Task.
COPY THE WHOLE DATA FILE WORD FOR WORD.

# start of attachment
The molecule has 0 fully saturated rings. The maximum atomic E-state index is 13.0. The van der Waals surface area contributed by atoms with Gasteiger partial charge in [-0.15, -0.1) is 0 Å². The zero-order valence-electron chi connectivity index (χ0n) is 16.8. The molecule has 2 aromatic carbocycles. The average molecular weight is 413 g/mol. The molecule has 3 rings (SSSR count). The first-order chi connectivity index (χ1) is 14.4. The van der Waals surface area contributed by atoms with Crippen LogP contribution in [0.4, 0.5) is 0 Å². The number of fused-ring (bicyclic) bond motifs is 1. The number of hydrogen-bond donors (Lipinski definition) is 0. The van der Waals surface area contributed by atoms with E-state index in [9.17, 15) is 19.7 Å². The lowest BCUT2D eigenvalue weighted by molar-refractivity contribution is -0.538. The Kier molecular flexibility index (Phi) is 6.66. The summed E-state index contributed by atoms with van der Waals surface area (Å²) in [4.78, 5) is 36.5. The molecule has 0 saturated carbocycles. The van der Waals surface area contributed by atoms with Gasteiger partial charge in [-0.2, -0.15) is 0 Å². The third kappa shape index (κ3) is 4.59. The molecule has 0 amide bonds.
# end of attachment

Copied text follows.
The molecule has 0 fully saturated rings. The maximum atomic E-state index is 13.0. The van der Waals surface area contributed by atoms with Gasteiger partial charge in [-0.15, -0.1) is 0 Å². The zero-order valence-electron chi connectivity index (χ0n) is 16.8. The molecule has 2 aromatic carbocycles. The average molecular weight is 413 g/mol. The molecule has 3 rings (SSSR count). The first-order chi connectivity index (χ1) is 14.4. The van der Waals surface area contributed by atoms with Crippen LogP contribution in [0.4, 0.5) is 0 Å². The number of fused-ring (bicyclic) bond motifs is 1. The number of hydrogen-bond donors (Lipinski definition) is 0. The van der Waals surface area contributed by atoms with E-state index in [9.17, 15) is 19.7 Å². The lowest BCUT2D eigenvalue weighted by molar-refractivity contribution is -0.538. The Kier molecular flexibility index (Phi) is 6.66. The summed E-state index contributed by atoms with van der Waals surface area (Å²) in [4.78, 5) is 36.5. The molecule has 0 saturated carbocycles. The van der Waals surface area contributed by atoms with Gasteiger partial charge in [-0.2, -0.15) is 0 Å². The third kappa shape index (κ3) is 4.59. The molecule has 0 amide bonds.